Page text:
Either the longitudinal chassis members that pickup the lower A-arms would have to be changed from box section to angle, or 'spread' the box section by 40mm each and shorten the A-arms accordingly.

The rear section of the chassis would also need to be modified, but as you know 'only' carries the trans mounts & the rear deck mounts.

Or, a third alternative is to set the crank centerline at 205mm & keep the A-arms as original.

Do you have an opinion as to the effect of shortening the A-arms by 40mm? Would this have a similar effect to moving the top pickup as per yours & Dereks studies?

Thanks for your input!

Ultima use the Porsche G50/60 'box and or the 996 (getrag) 'box, both inverted. There is a breather mod they use but other than that I'm not sure exactly if there are any internal mods.

[/ QUOTE ]

There are a few things that can be done. First is to install a new input shaft seal. When the transmission oil level is brought up enough to provide adequate oiling, the oil level is above the input shaft. A compromised seal will lead to obvious problems. The other, I just thought of, is to relocate the speed sensor up out of the oil. Not that the oil will attenuate the induced voltage, but that the magnet will be exposed to any suspended ferrous filings. Build up of this would attenuate the magnetic field. Lastly, one can relocate the full plug. However, I just made a dip stick out of a tie strap that is put into the old fill hole and held against the threads at the bottom of the hole to read the oil level. (Oil should be at least to the level of lower shaft in transmission.)


Bronze Supporter
"Do you have an opinion as to the effect of shortening the A-arms by 40mm? "

This is what Andrew has done and by his times this year he appears not to have suffered at all.

With regard to the speedo sensor, why not just block up the gearbox casing hole and use an electronic speedo with a pick up sensor working off the cv joint. Or even use one off the front wheels. This is where I have one for my telemetry sensor. Has the added benefit of being programmable to allow for different radius tyres as you chop and change through the life of the car.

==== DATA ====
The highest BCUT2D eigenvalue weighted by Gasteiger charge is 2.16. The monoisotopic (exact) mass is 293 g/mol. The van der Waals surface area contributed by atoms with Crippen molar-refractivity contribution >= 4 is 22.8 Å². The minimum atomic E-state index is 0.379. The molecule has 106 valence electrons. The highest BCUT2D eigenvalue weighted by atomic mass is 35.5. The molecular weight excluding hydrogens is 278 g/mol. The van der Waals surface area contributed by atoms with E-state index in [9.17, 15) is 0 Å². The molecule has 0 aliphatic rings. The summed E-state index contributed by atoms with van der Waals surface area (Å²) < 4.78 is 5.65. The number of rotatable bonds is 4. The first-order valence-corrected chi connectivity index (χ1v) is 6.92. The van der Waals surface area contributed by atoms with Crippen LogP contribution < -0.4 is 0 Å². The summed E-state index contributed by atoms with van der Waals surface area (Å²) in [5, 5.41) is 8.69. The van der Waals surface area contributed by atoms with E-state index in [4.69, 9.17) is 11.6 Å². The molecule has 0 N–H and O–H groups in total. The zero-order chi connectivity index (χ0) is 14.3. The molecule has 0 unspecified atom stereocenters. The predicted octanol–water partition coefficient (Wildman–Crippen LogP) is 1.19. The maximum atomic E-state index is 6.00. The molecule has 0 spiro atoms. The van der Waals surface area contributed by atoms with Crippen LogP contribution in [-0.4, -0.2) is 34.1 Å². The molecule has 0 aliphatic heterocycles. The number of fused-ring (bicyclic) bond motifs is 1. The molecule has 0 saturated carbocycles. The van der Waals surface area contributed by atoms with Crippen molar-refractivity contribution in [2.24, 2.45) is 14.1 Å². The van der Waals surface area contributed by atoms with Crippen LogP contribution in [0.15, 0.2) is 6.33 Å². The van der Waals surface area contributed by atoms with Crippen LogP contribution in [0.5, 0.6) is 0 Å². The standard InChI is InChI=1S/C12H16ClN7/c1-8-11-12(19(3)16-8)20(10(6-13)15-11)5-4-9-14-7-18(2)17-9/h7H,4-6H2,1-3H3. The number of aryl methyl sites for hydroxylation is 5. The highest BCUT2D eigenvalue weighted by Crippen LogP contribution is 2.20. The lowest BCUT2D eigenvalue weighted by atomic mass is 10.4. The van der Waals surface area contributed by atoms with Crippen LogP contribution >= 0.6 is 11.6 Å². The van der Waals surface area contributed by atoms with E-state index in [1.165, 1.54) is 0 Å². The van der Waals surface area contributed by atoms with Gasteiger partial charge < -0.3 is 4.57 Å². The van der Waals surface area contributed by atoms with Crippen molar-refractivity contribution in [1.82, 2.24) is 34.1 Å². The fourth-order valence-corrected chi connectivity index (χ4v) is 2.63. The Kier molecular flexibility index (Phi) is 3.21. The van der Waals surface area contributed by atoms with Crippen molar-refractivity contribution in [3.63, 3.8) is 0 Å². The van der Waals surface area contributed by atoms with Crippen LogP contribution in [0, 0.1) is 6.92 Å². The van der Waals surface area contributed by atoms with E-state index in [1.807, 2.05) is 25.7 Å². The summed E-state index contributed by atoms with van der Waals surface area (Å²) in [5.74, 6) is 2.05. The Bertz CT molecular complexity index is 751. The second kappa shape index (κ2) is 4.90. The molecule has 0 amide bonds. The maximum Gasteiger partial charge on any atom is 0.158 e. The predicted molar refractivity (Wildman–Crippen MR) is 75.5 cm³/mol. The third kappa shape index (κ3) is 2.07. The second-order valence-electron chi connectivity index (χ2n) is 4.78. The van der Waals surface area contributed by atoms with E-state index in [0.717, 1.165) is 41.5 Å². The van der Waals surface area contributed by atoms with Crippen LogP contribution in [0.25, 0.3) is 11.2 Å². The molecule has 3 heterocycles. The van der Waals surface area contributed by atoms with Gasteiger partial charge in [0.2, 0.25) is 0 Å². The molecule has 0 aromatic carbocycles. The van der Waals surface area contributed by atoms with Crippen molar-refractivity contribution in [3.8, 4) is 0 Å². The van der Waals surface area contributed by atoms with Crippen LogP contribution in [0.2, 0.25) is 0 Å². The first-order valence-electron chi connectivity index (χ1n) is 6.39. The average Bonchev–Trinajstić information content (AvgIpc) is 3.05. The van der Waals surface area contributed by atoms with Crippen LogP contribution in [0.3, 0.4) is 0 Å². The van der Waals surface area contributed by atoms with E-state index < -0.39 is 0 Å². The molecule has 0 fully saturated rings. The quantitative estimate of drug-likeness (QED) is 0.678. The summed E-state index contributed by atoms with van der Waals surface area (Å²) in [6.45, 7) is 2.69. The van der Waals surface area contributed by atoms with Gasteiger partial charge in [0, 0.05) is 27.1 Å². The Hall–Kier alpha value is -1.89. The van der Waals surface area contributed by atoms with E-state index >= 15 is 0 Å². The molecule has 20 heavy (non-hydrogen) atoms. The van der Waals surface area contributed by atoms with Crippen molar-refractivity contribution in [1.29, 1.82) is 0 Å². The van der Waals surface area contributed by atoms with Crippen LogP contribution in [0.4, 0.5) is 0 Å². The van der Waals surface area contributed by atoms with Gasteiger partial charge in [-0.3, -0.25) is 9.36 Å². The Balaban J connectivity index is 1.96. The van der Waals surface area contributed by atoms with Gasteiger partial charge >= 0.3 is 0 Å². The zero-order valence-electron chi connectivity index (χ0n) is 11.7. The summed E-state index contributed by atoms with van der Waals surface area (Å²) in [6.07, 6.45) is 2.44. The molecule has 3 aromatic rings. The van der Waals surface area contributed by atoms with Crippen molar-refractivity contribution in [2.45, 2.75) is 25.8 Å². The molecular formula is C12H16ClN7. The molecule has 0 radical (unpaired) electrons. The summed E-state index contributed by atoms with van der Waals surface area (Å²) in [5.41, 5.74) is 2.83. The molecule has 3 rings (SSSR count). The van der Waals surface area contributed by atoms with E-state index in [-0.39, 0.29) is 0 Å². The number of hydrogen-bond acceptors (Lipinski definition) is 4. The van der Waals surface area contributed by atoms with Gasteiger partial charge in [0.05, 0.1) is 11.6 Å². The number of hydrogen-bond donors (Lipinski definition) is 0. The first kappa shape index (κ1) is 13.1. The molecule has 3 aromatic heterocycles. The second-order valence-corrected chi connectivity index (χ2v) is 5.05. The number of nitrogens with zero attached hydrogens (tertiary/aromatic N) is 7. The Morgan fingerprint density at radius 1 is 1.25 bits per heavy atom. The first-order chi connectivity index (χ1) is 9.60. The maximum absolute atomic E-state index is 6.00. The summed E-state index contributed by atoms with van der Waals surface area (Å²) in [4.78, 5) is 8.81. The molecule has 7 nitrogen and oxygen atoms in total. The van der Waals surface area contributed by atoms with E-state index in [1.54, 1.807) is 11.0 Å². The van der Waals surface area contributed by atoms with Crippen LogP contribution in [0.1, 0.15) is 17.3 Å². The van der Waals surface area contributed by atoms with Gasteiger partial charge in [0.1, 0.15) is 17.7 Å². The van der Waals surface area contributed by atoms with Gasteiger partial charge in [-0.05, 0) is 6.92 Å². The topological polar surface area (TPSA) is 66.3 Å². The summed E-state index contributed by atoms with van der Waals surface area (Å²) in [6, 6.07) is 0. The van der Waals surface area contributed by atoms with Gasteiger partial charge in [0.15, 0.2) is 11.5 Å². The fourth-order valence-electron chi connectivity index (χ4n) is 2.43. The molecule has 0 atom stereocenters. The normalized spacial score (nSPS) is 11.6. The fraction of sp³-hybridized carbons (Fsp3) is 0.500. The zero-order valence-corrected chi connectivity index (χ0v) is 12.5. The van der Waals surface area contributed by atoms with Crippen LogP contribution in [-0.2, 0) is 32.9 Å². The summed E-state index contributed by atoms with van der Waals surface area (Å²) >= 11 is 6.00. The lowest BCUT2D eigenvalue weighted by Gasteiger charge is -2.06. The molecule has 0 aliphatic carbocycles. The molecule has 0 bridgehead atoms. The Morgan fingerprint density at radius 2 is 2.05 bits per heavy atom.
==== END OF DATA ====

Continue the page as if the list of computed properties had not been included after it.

Removing the sender to check for metal filings once in a while,
might not be a bad idea.
Kind of like having a magnetic oil drain plug.
BTW, how many quarts of gear oil are you using?
Great idea with the tie strap! /ubbthreads/images/graemlins/cool.gif

Malcolm, You are right; you can use a different sensor. Being, shall we say, thrifty, I used the existing one. It does go to an adjuster box first which performs two functions: 1) adjust the pulses per mile for the American made computer and speedo (although my Classic Instruments speedo can do the adjustment alone) and 2) acts as a repeater to enhance the signal strength for both as well.

Bill, it has been so long since I did it that my memory is a little fuzzy. I have it written down somewhere, but it seems to me that it was between 3 and 4 quarts of Redline MT90. Good point on checking for filings; just remember to drain a bit of oil out first since the orifice is below the full level /ubbthreads/images/graemlins/blush.gif Some will drill and tap a hole at the intersection of the webbing at the new "full" location, but I didn't think it was worth taking the chance of getting metal shavings in the transaxle.


I have between 3.2 and 3.5 quarts of Castrol 80W90 high performance LSD
gear lube in my G50. I just refilled the gearbox, and I haven't experienced a leak,
so getting a full mark on my new "dipstick" won't be a problem.
Thanks again for the idea! /ubbthreads/images/graemlins/grin.gif

When I designed and modified the rear chassis configurations on Andrew Fordyces car, I allowed a real time movement from static of 3 inches bump and 1 inch droop, these being figures calculated the old fashioned way on a drawing board, as I am not that computer literate to understand CAD systems. As it turns out, with the spring and shock setups that Andrew is running, this is just about right, and therefore the amount of castor/camber change on the rear suspension is negligably different with the lower A arms 40 mm shorter, and in my opinion better than the original. The new chassis members then allow the engine/gearbox unit to drop 75 mm, bringing the Canton 7.5 inch sump level with the bottom chassis rails, with the rear chassis running with 4.5 inch ground clearance. The car handles and performes very well indeed.